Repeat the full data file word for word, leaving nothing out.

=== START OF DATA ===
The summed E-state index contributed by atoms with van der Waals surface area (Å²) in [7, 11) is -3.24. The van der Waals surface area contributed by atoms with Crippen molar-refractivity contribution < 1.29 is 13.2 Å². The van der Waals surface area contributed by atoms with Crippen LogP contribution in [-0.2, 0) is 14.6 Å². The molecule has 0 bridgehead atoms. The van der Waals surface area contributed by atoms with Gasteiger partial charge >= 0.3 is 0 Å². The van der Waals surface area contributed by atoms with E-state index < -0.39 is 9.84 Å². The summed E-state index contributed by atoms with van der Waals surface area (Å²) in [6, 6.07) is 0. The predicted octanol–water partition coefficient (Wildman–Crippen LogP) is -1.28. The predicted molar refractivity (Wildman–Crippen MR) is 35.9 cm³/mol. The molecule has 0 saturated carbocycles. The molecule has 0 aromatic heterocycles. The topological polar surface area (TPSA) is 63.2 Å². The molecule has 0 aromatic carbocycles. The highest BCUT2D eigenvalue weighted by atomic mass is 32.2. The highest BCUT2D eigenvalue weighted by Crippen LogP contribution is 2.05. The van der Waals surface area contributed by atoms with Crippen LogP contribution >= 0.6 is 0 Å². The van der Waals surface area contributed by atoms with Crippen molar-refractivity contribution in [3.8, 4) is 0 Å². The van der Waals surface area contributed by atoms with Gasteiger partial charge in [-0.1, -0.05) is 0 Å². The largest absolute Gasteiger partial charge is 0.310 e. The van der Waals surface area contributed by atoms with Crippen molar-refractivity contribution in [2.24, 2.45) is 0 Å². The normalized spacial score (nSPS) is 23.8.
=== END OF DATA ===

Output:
The summed E-state index contributed by atoms with van der Waals surface area (Å²) in [7, 11) is -3.24. The van der Waals surface area contributed by atoms with Crippen molar-refractivity contribution < 1.29 is 13.2 Å². The van der Waals surface area contributed by atoms with Crippen LogP contribution in [-0.2, 0) is 14.6 Å². The molecule has 0 bridgehead atoms. The van der Waals surface area contributed by atoms with Gasteiger partial charge >= 0.3 is 0 Å². The van der Waals surface area contributed by atoms with E-state index < -0.39 is 9.84 Å². The summed E-state index contributed by atoms with van der Waals surface area (Å²) in [6, 6.07) is 0. The predicted octanol–water partition coefficient (Wildman–Crippen LogP) is -1.28. The predicted molar refractivity (Wildman–Crippen MR) is 35.9 cm³/mol. The molecule has 0 saturated carbocycles. The molecule has 0 aromatic heterocycles. The topological polar surface area (TPSA) is 63.2 Å². The molecule has 0 aromatic carbocycles. The highest BCUT2D eigenvalue weighted by atomic mass is 32.2. The highest BCUT2D eigenvalue weighted by Crippen LogP contribution is 2.05. The van der Waals surface area contributed by atoms with Crippen LogP contribution >= 0.6 is 0 Å². The van der Waals surface area contributed by atoms with Crippen molar-refractivity contribution in [3.8, 4) is 0 Å². The van der Waals surface area contributed by atoms with Gasteiger partial charge in [-0.1, -0.05) is 0 Å². The largest absolute Gasteiger partial charge is 0.310 e. The van der Waals surface area contributed by atoms with Crippen molar-refractivity contribution in [2.24, 2.45) is 0 Å². The normalized spacial score (nSPS) is 23.8.